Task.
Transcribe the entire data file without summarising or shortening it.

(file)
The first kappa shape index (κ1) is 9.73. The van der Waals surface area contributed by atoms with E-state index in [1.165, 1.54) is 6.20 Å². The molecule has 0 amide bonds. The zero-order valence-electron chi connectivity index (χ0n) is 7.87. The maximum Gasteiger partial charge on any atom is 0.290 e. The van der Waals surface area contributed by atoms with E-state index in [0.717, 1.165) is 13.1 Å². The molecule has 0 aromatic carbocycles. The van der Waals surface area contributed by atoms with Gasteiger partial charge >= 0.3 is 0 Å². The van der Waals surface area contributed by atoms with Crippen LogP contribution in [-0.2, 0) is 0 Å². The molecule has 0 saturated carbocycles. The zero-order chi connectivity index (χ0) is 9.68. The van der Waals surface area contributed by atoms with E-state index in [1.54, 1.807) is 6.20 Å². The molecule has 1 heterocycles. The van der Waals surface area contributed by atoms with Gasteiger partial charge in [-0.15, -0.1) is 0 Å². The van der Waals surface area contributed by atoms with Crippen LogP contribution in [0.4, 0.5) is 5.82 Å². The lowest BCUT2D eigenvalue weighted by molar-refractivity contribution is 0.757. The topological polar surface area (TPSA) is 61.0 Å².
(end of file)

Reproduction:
The first kappa shape index (κ1) is 9.73. The van der Waals surface area contributed by atoms with E-state index in [1.165, 1.54) is 6.20 Å². The molecule has 0 amide bonds. The zero-order valence-electron chi connectivity index (χ0n) is 7.87. The maximum Gasteiger partial charge on any atom is 0.290 e. The van der Waals surface area contributed by atoms with E-state index in [0.717, 1.165) is 13.1 Å². The molecule has 0 aromatic carbocycles. The van der Waals surface area contributed by atoms with Gasteiger partial charge >= 0.3 is 0 Å². The van der Waals surface area contributed by atoms with Crippen LogP contribution in [-0.2, 0) is 0 Å². The molecule has 0 saturated carbocycles. The zero-order chi connectivity index (χ0) is 9.68. The van der Waals surface area contributed by atoms with E-state index in [1.54, 1.807) is 6.20 Å². The molecule has 1 heterocycles. The van der Waals surface area contributed by atoms with Gasteiger partial charge in [-0.15, -0.1) is 0 Å². The van der Waals surface area contributed by atoms with Crippen LogP contribution in [0.4, 0.5) is 5.82 Å². The lowest BCUT2D eigenvalue weighted by molar-refractivity contribution is 0.757. The topological polar surface area (TPSA) is 61.0 Å².